To make speed, I reduced function calls where possible. We have no real inline function steering in C# and therefore I wrote self inline code where possible.
Now the code is not very good readable but this is the compromise for 5% more speed.

The bottleneck function for rational arithmetics is always to calculate the greatest common divisor (GCD algorithm). I took the Microsoft BigInteger GCD algorithm and found some nice improvements. The GCD for small numbers was not optimal, many checks and code for cases that are not possible is gone. So we have all together 10% more speed and less code.

Another new concept to make speed is to reduce the GCD calls itself. I found out that especially for interim results, it is many times faster to calculate internal with larger fractions and to apply GCD only at the end before it is necessary to allocate managed memory to keep the final result.

For other important functions like Sign, I never call GCD. The Sign test is important, many calls if we test points against planes for example. For such calls, we need no memory allocation, no GCD and it can be 50 times faster if we process a big array of vertices.

Using the Code

The demo project is a small speed test application.

As reference, I added the class BigRational based on Microsoft BigInteger.

The class NewRational is the new implementation and as one file solution, it is easy to import in other applications.

The speed test is a meaningless calculation on lots of random numbers just to make a lot of calculations similar to sequences of typical vector calculations.

In result, I show and compare the times using BigRational and NewRational. It shows on my i7 machine that NewRational is more than 5 times faster. In 64Bit mode, I get additional 15% more.

Finally, the same calculation in parallel what is more than 3 times faster. Interesting that in parallel mode NewRational is more than 8 times faster. I don't know why.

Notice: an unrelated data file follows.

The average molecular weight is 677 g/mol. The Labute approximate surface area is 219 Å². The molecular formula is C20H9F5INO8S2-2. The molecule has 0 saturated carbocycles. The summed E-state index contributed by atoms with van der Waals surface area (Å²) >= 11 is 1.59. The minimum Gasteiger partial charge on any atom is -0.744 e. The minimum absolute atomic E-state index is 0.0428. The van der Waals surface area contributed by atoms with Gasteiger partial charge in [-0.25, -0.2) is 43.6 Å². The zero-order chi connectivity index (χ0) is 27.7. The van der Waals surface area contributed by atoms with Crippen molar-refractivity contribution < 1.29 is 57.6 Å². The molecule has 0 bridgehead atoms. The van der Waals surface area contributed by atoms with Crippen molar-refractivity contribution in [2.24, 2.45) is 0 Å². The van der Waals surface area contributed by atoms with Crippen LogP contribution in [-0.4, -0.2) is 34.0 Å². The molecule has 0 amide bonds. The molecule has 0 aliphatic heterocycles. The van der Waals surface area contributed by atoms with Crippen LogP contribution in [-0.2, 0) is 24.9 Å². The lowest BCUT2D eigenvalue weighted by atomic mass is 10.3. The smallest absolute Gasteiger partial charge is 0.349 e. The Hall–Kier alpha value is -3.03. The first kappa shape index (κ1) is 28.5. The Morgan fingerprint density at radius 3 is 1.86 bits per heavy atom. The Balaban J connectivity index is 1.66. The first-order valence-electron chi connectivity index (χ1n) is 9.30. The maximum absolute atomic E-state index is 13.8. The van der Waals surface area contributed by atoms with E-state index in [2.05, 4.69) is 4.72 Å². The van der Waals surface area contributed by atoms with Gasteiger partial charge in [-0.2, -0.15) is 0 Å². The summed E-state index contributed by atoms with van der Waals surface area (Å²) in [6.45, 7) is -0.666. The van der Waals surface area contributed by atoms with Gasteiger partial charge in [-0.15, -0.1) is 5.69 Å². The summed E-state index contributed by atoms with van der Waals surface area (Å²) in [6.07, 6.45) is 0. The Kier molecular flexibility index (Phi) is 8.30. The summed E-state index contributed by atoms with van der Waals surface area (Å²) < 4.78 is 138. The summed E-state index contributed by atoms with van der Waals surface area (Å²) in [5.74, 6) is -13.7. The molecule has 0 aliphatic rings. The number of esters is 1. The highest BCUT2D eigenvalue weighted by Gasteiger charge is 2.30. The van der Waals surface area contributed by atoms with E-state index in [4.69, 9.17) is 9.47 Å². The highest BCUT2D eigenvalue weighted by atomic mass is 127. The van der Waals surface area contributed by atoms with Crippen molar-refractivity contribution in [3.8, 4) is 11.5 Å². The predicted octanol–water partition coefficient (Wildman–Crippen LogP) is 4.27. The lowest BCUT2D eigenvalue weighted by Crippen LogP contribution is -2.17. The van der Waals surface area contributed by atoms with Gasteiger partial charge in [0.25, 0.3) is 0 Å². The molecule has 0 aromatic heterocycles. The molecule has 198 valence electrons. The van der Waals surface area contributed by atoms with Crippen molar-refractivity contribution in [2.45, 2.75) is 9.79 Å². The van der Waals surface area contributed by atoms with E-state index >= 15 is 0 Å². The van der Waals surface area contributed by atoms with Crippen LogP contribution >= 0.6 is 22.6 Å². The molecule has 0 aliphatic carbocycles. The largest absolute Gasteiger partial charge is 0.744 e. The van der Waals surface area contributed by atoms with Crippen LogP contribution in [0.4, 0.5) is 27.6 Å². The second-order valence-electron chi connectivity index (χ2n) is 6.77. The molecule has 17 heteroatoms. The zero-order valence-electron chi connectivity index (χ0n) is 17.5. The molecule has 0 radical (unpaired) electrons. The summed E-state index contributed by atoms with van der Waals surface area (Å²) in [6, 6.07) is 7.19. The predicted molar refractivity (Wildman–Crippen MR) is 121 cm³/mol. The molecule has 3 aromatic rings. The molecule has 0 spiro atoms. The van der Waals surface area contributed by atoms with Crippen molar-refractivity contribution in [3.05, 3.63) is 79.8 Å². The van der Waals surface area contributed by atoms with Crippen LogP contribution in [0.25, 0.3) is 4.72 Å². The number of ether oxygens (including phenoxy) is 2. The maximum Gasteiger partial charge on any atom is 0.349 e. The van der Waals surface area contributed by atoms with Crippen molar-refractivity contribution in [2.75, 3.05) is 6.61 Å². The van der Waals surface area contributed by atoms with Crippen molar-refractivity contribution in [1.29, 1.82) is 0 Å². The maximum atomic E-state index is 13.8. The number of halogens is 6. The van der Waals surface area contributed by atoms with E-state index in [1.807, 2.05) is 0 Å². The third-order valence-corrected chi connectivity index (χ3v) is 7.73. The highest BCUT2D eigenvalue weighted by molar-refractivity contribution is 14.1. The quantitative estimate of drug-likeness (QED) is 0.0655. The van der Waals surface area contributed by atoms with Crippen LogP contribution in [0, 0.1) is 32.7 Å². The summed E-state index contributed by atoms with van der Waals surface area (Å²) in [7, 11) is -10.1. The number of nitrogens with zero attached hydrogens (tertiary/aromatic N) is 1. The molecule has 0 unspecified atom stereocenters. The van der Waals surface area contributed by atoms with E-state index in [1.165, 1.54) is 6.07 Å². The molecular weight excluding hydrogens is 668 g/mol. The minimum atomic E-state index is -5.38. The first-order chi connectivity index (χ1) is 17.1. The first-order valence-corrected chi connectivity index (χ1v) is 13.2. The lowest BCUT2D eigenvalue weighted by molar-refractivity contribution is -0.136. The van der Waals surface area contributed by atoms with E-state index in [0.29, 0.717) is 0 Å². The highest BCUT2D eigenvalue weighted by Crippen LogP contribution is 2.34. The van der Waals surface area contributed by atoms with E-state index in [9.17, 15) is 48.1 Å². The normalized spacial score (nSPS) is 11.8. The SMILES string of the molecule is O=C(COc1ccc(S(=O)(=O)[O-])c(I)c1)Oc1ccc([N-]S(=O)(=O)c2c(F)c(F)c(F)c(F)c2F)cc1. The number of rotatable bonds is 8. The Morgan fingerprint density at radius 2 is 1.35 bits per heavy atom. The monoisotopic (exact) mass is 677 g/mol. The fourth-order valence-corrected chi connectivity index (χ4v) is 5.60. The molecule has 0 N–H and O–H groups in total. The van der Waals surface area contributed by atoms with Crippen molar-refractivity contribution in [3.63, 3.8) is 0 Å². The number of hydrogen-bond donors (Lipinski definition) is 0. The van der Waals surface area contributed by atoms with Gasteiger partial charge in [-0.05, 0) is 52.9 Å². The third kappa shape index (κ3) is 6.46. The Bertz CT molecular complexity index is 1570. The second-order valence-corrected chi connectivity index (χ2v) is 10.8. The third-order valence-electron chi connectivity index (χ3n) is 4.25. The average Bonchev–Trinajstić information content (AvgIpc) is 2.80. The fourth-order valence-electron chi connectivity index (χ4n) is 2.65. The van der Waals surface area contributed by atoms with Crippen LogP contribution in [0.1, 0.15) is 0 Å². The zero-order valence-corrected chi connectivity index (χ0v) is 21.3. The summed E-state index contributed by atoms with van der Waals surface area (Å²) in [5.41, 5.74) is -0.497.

Don't forget to test in Release mode. In Debug, it's only two times faster because BigInteger is always in release.

Points of Interest

I publish this and hope that others find improvements, extensions or bugs. Some internal details like the ring buffer approach is probably not the best solution. Maybe someone has a general faster implementation. This would be interesting.

License

This article, along with any associated source code and files, is licensed under The Code Project Open License (CPOL)

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Comments and Discussions

 
BugPerforming .ToString() on a NewRational, which was created using a double-value, returns a value that deviates from its source. Pin
Member 1268818431-Aug-16 22:23
MemberMember 1268818431-Aug-16 22:23 
GeneralRe: Performing .ToString() on a NewRational, which was created using a double-value, returns a value that deviates from its source. Pin
D. Christian Ohle4-Sep-16 5:35
MemberD. Christian Ohle4-Sep-16 5:35 
GeneralRe: Performing .ToString() on a NewRational, which was created using a double-value, returns a value that deviates from its source. Pin
Member 126881844-Sep-16 21:52
MemberMember 126881844-Sep-16 21:52 
GeneralRe: Performing .ToString() on a NewRational, which was created using a double-value, returns a value that deviates from its source. Pin
D. Christian Ohle4-Sep-16 22:29
MemberD. Christian Ohle4-Sep-16 22:29 
GeneralRe: Performing .ToString() on a NewRational, which was created using a double-value, returns a value that deviates from its source. Pin